7. Gleeson, M., Bishop, N. C., Stensel, D. J., Lindley, M. R., Mastana, S. S. & Nimmo, M. A. 2011. The anti-inflammatory effects of exercise: mechanisms and implications for the prevention and treatment of disease. Nature Reviews Immunology, 11,
  8. NHS England NHS Long Term Plan. https://www.longtermplan.nhs.uk/ (accessed on 27.03.2019.
  9. Public Health England 2014. Everybody Active Everyday: National Physical Activity Framework. In: ENGLAND, P. H. (ed.). London: Public Health England.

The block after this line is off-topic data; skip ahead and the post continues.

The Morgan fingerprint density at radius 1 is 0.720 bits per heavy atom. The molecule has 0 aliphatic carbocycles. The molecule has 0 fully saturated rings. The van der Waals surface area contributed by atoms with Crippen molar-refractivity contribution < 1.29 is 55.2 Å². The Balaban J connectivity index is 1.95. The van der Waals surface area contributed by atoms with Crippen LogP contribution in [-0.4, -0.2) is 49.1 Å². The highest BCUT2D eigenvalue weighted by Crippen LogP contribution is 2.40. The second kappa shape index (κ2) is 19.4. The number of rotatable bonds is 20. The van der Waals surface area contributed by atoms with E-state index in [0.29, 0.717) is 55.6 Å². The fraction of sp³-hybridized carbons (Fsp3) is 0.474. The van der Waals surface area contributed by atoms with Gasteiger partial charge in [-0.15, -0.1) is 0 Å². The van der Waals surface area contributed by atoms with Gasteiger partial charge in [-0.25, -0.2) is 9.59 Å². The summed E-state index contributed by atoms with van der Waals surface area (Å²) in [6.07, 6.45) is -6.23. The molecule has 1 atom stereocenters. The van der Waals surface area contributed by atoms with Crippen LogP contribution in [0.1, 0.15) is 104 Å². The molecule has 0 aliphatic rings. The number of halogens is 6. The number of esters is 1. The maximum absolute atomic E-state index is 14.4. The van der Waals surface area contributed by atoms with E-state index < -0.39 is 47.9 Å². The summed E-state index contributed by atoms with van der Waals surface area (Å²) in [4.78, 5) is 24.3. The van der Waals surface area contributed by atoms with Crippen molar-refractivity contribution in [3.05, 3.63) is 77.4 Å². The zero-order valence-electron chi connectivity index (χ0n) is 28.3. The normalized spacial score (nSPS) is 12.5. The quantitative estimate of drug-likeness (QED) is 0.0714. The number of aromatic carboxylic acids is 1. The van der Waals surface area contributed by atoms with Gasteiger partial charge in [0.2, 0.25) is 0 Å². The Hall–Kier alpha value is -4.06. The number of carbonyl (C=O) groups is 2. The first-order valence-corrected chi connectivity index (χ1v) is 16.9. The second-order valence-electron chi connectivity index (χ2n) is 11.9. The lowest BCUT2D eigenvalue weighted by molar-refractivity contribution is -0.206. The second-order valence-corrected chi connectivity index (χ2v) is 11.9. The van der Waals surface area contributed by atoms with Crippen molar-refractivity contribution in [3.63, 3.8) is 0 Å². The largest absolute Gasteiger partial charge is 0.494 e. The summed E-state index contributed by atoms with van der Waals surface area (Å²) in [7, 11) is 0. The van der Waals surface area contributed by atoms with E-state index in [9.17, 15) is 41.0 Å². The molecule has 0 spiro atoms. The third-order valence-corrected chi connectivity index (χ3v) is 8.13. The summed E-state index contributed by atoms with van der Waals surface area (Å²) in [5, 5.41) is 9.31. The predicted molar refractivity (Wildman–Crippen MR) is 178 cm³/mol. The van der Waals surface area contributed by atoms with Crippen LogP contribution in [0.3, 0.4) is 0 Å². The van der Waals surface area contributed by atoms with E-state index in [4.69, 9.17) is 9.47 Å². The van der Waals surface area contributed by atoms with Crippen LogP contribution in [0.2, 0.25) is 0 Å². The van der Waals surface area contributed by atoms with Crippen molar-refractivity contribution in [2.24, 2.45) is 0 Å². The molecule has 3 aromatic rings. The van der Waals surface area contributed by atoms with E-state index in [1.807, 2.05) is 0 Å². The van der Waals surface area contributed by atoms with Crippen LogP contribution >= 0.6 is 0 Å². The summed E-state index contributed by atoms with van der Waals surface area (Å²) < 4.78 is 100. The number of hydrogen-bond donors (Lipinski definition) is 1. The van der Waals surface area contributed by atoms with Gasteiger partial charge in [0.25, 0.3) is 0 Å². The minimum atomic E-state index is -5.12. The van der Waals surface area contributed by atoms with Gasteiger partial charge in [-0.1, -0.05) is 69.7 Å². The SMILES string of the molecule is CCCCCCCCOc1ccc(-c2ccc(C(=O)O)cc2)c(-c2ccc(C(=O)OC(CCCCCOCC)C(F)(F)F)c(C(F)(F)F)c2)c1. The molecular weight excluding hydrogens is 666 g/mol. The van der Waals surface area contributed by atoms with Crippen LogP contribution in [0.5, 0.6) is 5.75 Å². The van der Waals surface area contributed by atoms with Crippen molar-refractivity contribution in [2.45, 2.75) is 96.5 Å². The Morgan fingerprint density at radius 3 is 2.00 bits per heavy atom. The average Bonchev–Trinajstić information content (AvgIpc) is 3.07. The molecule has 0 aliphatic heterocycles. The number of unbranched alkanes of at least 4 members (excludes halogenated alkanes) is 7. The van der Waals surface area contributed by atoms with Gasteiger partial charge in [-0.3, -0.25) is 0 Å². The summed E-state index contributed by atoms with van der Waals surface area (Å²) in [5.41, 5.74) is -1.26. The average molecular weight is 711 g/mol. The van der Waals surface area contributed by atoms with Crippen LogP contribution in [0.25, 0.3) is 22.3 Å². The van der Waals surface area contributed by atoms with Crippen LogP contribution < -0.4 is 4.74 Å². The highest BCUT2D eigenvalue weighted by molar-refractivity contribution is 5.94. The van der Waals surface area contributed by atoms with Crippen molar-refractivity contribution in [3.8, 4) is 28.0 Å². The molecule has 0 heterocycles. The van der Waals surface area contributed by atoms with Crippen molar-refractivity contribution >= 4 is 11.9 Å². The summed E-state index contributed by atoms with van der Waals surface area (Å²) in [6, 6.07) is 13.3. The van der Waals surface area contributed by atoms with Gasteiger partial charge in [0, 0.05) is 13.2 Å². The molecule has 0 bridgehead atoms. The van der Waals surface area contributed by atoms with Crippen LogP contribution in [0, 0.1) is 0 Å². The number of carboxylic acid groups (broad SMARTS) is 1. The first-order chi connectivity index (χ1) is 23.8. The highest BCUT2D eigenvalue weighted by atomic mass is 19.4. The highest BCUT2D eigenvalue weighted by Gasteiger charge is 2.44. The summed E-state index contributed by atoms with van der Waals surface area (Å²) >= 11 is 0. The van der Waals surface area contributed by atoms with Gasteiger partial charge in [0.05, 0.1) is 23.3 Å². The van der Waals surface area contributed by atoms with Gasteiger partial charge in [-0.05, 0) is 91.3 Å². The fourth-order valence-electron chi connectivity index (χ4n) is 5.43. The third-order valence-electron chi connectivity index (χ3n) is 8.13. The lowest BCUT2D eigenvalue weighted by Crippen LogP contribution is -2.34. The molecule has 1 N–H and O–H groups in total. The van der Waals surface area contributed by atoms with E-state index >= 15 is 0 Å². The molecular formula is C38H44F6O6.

10. Michie, S., Atkins, L. & West, R. 2014. The behaviour change wheel: A guide to designing interventions, Great Britain, Silverback Publishing
  11. Sallis R, Franklin B, Joy L, et al. Strategies for promoting physical activity in clinical practice. Prog Cardiovasc Dis 2015;57:375–86.
  12. Coleman KJ, Ngor E, Reynolds K, et al. Initial Validation of an Exercise ‘Vital Sign’ in Electronic Medical Records. Med Sci Sport Exerc 2012;44:2071–6